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Why is it called the Lundy Family NICU?
The Story of Benjamin Burton
Benjamin Burton is a bright and lively second-grader. He wrestles with his brother Josh and teases his sister, Meghan. He loves the Ravens, especially running back Ray Rice, and continually tosses a football during our conversation. He is well informed about super heroes, and when he gets bored, he snuggles with Garrett, the family’s golden retriever. But it has been a long road to get to this happy, normal point that most families take for granted.
Baby Benjamin was the third child of Chris and Kerry Burton. Although Ben’s birth was uneventful and the first moments of Ben’s life were average, things quickly took a scary turn. Blissfully unaware of what the future held, Ben’s mother, Kerry was able to hold and nurse Benjamin before he was taken away for his routine exam. Ben’s grandmother, Cathy Lundy recalls “I was aware that the baby wasn’t coming back right away and then things happened so very quickly.” The Burton family, including grandparents Cathy and Harry (Chip) Lundy were told that Benjamin had stopped breathing while sucking and although the suck-swallow-breathe incoordination in infants is not uncommon, it is an automatic ticket to the Neonatal Intensive Care Unit (NICU) for further examination. Howard County General Hospital (HCGH) was fortunate to have a level IIIb NICU and Dr. Tuvia Blechman, Director of the NICU, coordinated Ben’s care in the nursery, performing a standard battery of tests and assessments to determine his overall state of health. Immediately a flag was raised when one of the tests indicated that Ben was missing several ribs – in and of itself not life threatening but a potential marker for more serious conditions and more detailed assessments. Suddenly “uneventful” and “average” took a back seat on Ben’s journey.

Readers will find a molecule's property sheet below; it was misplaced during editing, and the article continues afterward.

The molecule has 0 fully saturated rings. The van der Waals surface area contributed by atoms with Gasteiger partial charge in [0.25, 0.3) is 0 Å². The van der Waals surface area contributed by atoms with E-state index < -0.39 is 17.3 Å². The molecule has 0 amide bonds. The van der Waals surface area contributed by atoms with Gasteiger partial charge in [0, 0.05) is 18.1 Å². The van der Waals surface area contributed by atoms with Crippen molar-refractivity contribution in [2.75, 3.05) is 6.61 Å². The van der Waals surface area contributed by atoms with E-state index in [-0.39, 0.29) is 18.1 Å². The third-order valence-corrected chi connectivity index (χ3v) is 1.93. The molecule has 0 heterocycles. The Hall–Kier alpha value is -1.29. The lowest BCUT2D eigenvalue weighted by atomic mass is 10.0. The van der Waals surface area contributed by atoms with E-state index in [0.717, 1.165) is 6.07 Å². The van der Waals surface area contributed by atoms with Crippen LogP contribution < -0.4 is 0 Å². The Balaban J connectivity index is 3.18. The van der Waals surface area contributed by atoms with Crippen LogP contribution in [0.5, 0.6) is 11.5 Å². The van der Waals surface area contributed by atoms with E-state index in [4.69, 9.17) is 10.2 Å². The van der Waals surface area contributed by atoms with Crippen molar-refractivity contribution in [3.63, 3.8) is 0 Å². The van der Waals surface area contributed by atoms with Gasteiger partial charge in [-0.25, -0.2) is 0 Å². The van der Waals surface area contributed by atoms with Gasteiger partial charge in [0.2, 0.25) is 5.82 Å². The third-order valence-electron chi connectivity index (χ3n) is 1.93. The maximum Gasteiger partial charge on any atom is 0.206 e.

On the third day Kerry received the call that Benjamin had more serious problems than originally anticipated. Although tests indicated that Benjamin’s heart and lungs seemed fine, there were serious issues with his spine. Whole cervical (neck) vertebrae and ribs were missing and many of the existing ones were malformed. Kerry recalls meeting with her father, Chip Lundy, and Dr. Blechman and poring over medical books and journals trying to get a handle on what was wrong with Ben. Dr. Blechman called in specialists, including a pediatric cardiologist from Hopkins who, within a day, performed an echocardiogram and gave reassuring results. More tests were ordered and more specialists contacted, including a geneticist from the University of Maryland and pediatric neurologists and pediatric orthopedic specialists from Johns Hopkins. As specific syndromes and diseases were ruled out, Kerry remembers thinking “Was he going to live? Was he going to die? We didn’t know.” Despite the uncertainty, Kerry remembers feeling reassured. “When everything happened it was so quick. It went from a couple of missing ribs to a significant health issue and we just didn’t know what it was. Dr. Blechman was able to pull everyone and everything together so quickly.” Cathy Lundy agrees, “It alleviated many days of worry for us to have such immediate access to the specialists.” Throughout their ordeal, the Burtons and the Lundys were aware of the other families struggling through similar, difficult issues in the NICU. Ben’s father, Chris Burton says, “While we were there, Benjamin was parked next to another child who had been there for months and was finally able to go home.” “The level of care and attention from the entire staff just struck me,” Kerry says. “The NICU had a great, homey feeling with caring nurses... I mean, they really cared.”
After three days in the NICU and after all other potential health issues were ruled out, the diagnosis of cervical kyphosis was limited to Benjamin’s certical spine in his neck. With an appointment scheduled for three months later with the head of Johns Hopkins Children’s Center pediatric orthopedics, Dr. Paul David Sponseller, Benjamin was finally able to go home. Chris Burton recalled, “It was a seamless transfer in care from HCGH to Johns Hopkins. It was this, this and this and we were on our way to Hopkins. We weren’t taking duffle bags of x-rays with us; everything was already handled by Howard County.”